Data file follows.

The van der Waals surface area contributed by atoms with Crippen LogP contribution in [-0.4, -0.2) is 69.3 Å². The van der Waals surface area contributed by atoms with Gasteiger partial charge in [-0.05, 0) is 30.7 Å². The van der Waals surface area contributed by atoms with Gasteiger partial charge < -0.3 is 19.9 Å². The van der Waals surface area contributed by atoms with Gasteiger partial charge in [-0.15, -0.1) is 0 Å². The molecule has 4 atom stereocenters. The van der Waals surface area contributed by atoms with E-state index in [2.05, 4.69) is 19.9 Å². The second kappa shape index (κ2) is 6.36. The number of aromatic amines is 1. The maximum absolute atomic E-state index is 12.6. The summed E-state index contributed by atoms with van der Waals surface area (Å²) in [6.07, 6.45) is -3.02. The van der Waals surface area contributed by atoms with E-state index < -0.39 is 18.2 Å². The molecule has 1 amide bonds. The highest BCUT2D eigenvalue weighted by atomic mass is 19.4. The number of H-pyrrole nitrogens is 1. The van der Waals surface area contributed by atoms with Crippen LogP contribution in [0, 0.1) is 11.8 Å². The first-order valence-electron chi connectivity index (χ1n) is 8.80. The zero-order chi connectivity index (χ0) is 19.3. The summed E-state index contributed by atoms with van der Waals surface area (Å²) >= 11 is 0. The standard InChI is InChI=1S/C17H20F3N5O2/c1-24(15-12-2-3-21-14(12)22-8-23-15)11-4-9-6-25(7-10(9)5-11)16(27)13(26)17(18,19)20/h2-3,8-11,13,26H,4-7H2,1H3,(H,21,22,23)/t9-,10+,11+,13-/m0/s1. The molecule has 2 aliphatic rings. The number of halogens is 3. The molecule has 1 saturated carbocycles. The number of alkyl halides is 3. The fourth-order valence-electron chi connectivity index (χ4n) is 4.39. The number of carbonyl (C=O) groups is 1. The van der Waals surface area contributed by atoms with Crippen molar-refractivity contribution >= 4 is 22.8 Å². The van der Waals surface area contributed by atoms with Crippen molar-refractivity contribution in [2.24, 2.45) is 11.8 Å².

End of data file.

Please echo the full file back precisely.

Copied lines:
The van der Waals surface area contributed by atoms with Crippen LogP contribution in [-0.4, -0.2) is 69.3 Å². The van der Waals surface area contributed by atoms with Gasteiger partial charge in [-0.05, 0) is 30.7 Å². The van der Waals surface area contributed by atoms with Gasteiger partial charge < -0.3 is 19.9 Å². The van der Waals surface area contributed by atoms with Gasteiger partial charge in [-0.15, -0.1) is 0 Å². The molecule has 4 atom stereocenters. The van der Waals surface area contributed by atoms with E-state index in [2.05, 4.69) is 19.9 Å². The second kappa shape index (κ2) is 6.36. The number of aromatic amines is 1. The maximum absolute atomic E-state index is 12.6. The summed E-state index contributed by atoms with van der Waals surface area (Å²) in [6.07, 6.45) is -3.02. The van der Waals surface area contributed by atoms with E-state index < -0.39 is 18.2 Å². The molecule has 1 amide bonds. The highest BCUT2D eigenvalue weighted by atomic mass is 19.4. The number of H-pyrrole nitrogens is 1. The van der Waals surface area contributed by atoms with Crippen LogP contribution in [0, 0.1) is 11.8 Å². The first-order valence-electron chi connectivity index (χ1n) is 8.80. The zero-order chi connectivity index (χ0) is 19.3. The summed E-state index contributed by atoms with van der Waals surface area (Å²) >= 11 is 0. The standard InChI is InChI=1S/C17H20F3N5O2/c1-24(15-12-2-3-21-14(12)22-8-23-15)11-4-9-6-25(7-10(9)5-11)16(27)13(26)17(18,19)20/h2-3,8-11,13,26H,4-7H2,1H3,(H,21,22,23)/t9-,10+,11+,13-/m0/s1. The molecule has 2 aliphatic rings. The number of halogens is 3. The molecule has 1 saturated carbocycles. The number of alkyl halides is 3. The fourth-order valence-electron chi connectivity index (χ4n) is 4.39. The number of carbonyl (C=O) groups is 1. The van der Waals surface area contributed by atoms with Crippen molar-refractivity contribution >= 4 is 22.8 Å². The van der Waals surface area contributed by atoms with Crippen molar-refractivity contribution in [2.24, 2.45) is 11.8 Å².